George Cohen (Gabriel Nissim) (1919-2010) was the first of three children of Albert and Linda Cohen. Born in Shanghai, Albert later attended Pomona College before serving in the U.S. Army. He was the first to celebrate his Bar Mitzvah in the newly dedicated Temple Tifereth Israel in 1932.
Maurice (Moise) Cohen (1920-1979) was born in Istanbul and also attended Pomona College, where he changed his last name from Cohen to Deconne. His son, Shelton J. Donnell became a rabbi of the Sephardic Hebrew Center for a number of years.
Liliane (Sarah) Cohen (1929-1975) was the youngest of the Cohen's children. Born in Shanghai, she spent most of her life in Los Angeles, where she married Frank Rabinow in 1950.
Jack Notrica, 1947
One of the most mobile life stories found in the annals of the Sephardic Temple Tifereth Israel is that of Jack Notrica (1894 - 1972). Born on the isle of Rhodes, Notrica was educated at the local Alliance Israelite Universelle - a branch of a network of Francophone schools ubiquitous across the Sephardic world from Morocco to Iran. The oldest of eleven siblings, Notrica first immigrated to Buenos Aries in 1909, then to the United States at the age of 19 via Uruguay. He opted to move directly to Los Angeles, rather than New York City as so many Sephardic immigrants did or Seattle, Montgomery and Indianapolis where there were also established Sephardic communities.
In 1917, at the age of 23, Notrica became the first vice president of the Paz y progresa society, which catered primarily to young Rhodesli Jews like himself. He was also involved in the establishment of the Comunidad in 1920, serving as chairman of its Secret Fund, as its recording secretary, and later as co-chairman of the building committee. While in his early years in Los Angeles, he found work as a tailor, by 1930, he made a comfortable living as an insurance salesman and owned a home in the fashionable Westlake neighborhood west of downtown.
In 1936, as president of the Paz y progresa society, Notrica met the recently-widowed Linda Cohen visiting from Shanghai. He returned with her to Shanghai, where the couple married in 1938. When they returned to Los Angeles, they moved to Beverly Hills and later to Burbank, where Notrica died in 1972.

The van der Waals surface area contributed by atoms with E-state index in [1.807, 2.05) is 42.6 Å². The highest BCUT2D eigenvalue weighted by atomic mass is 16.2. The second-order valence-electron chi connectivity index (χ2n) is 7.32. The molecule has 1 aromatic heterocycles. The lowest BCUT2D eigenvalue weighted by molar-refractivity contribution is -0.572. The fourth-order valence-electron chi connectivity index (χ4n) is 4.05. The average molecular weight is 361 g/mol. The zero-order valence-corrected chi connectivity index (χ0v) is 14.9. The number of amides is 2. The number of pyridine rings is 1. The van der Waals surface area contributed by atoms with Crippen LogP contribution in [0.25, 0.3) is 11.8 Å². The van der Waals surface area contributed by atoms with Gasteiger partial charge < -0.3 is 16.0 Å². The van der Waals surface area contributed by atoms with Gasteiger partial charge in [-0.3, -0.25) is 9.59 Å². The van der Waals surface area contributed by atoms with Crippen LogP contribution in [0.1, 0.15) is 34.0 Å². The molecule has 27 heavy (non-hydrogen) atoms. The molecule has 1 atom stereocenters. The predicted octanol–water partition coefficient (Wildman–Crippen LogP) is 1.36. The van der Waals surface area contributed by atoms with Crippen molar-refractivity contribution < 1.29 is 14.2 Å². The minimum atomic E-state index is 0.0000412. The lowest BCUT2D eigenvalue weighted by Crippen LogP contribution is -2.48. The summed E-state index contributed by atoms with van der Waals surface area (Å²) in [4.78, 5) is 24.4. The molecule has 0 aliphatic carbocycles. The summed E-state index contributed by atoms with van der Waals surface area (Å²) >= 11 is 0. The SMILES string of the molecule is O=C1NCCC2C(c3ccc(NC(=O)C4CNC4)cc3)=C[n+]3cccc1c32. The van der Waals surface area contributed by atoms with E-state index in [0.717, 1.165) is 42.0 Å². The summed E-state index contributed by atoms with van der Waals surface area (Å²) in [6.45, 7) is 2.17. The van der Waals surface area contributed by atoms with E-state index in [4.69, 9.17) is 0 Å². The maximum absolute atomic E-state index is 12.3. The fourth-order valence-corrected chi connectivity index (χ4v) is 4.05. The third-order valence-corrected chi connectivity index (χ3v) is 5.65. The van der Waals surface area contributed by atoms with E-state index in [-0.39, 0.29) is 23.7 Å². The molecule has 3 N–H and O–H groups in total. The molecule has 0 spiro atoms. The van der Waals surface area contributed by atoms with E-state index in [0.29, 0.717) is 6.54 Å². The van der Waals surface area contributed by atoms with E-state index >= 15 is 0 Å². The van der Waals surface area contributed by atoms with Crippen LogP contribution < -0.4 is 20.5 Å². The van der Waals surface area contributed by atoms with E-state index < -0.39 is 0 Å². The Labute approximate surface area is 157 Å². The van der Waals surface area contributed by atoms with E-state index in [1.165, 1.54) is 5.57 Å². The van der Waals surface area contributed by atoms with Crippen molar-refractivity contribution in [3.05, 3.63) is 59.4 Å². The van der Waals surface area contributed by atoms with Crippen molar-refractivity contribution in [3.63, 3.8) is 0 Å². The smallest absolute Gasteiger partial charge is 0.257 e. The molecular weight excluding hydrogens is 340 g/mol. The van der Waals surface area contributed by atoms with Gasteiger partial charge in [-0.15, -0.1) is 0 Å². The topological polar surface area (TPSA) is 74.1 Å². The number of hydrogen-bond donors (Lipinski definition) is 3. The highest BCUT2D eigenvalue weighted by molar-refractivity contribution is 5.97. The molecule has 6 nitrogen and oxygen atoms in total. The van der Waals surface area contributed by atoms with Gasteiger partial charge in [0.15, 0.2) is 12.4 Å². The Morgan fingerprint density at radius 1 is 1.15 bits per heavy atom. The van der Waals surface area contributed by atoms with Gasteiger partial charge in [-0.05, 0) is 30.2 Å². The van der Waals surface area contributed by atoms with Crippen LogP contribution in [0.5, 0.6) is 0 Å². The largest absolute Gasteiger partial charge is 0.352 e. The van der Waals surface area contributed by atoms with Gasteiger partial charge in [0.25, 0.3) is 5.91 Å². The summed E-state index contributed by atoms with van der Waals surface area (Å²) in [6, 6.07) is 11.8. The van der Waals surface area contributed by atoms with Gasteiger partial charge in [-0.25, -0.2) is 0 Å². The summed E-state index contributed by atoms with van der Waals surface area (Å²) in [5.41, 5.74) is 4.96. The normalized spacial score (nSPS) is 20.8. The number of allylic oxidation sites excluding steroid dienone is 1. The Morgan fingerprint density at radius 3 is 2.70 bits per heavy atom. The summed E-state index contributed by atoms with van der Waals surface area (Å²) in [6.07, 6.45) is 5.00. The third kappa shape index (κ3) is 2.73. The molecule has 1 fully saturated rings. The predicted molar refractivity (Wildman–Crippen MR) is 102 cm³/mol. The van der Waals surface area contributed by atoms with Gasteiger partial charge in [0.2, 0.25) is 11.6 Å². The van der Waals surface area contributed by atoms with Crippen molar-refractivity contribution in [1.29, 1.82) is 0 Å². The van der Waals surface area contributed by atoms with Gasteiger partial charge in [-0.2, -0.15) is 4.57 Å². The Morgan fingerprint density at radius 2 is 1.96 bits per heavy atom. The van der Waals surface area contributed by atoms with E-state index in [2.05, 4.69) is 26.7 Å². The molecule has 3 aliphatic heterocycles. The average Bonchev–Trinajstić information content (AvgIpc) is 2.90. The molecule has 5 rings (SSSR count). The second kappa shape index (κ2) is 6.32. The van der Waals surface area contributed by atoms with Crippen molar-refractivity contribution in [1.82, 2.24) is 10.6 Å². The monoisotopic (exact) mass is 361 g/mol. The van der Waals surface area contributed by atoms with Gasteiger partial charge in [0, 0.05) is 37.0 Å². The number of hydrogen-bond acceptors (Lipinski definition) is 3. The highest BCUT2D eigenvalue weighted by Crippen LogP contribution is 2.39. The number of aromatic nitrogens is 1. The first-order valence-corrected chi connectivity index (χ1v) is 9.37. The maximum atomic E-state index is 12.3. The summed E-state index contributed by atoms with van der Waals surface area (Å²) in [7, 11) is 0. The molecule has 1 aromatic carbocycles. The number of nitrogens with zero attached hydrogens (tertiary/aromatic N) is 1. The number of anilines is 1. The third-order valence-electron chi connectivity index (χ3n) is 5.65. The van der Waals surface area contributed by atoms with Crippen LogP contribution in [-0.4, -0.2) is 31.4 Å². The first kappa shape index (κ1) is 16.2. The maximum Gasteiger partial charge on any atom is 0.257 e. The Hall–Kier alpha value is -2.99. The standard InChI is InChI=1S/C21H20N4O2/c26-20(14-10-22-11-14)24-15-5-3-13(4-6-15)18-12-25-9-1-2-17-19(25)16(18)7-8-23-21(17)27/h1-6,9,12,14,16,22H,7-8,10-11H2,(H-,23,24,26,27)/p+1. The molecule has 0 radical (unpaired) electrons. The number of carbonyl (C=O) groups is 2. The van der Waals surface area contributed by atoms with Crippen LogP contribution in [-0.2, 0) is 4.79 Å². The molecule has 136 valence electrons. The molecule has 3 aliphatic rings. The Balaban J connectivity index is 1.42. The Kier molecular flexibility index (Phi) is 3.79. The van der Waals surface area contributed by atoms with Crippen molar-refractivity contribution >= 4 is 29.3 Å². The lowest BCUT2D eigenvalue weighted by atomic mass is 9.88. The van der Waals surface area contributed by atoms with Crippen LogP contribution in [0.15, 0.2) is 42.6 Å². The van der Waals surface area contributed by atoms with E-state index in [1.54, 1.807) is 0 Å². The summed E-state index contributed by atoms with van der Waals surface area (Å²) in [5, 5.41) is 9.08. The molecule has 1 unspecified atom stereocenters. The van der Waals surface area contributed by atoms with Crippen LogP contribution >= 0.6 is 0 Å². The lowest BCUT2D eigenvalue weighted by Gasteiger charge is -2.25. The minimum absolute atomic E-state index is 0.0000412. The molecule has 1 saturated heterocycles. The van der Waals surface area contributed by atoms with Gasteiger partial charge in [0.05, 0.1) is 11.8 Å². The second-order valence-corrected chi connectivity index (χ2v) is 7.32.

A member of both the Sephardic Hebrew Center and the Temple Tifereth Israel for several decades, Notrica occupied a unique role in Sephardic life in Los Angeles. Along with Stella Rugetti, he helped initiate a merger of the sisterhoods of the Sephardic Brotherhood and the Comunidad in 1947, and undoubtedly played a crucial role in the merger of the two congregations in the 1960s, a reflection of his enduring devotion to building and fortifying Sephardic life in Los Angeles.
Salomon Skenazi (Alkale) (1893-1955) Linda and Jose's maternal uncle also made his way to Shanghai where he, along with his brother Yako (Jack) ran a movie theater owned by Albert Cohen. In 1927, Salomon purchased the "Hongkew Cinema," built in 1908 by Spanish artist Antonio Ramos Espejo, the first cinema in the city. Solomon's wife Sarah left Shanghai with their son in 1947 but could not return due to the Communist Revolution. Salomon's assets were confiscated and he was prevented from leaving the country until 1954. Alas, Salomon suffered a heart attack and died before he was able to leave Hong Kong to meet his wife and son in Los Angeles.
Jose (Peppo) Haim Eskenazi (1899-1972) was a Spanish national born in Istanbul in 1899, the younger brother of Linda (Haim) Cohen. Along with his brother-in-law Albert Cohen, Eshkenazi founded a tanning company called "Shanghai Tanning Co." (later Shanghai Leather Factory) in a building designed by the Hungarian architect László Ede Hudec.
He married Edith Haim Nahmias (Arleta Haim), who was born in Egypt in 1913 and gave birth to a daughter, Arlette Haim Nahmias, in Shanghai in 1933. Amidst the unrest of the Communist Revolution, they left China as political refugees, first settling in Mexico in 1947 and then moving to Southern California in 1950.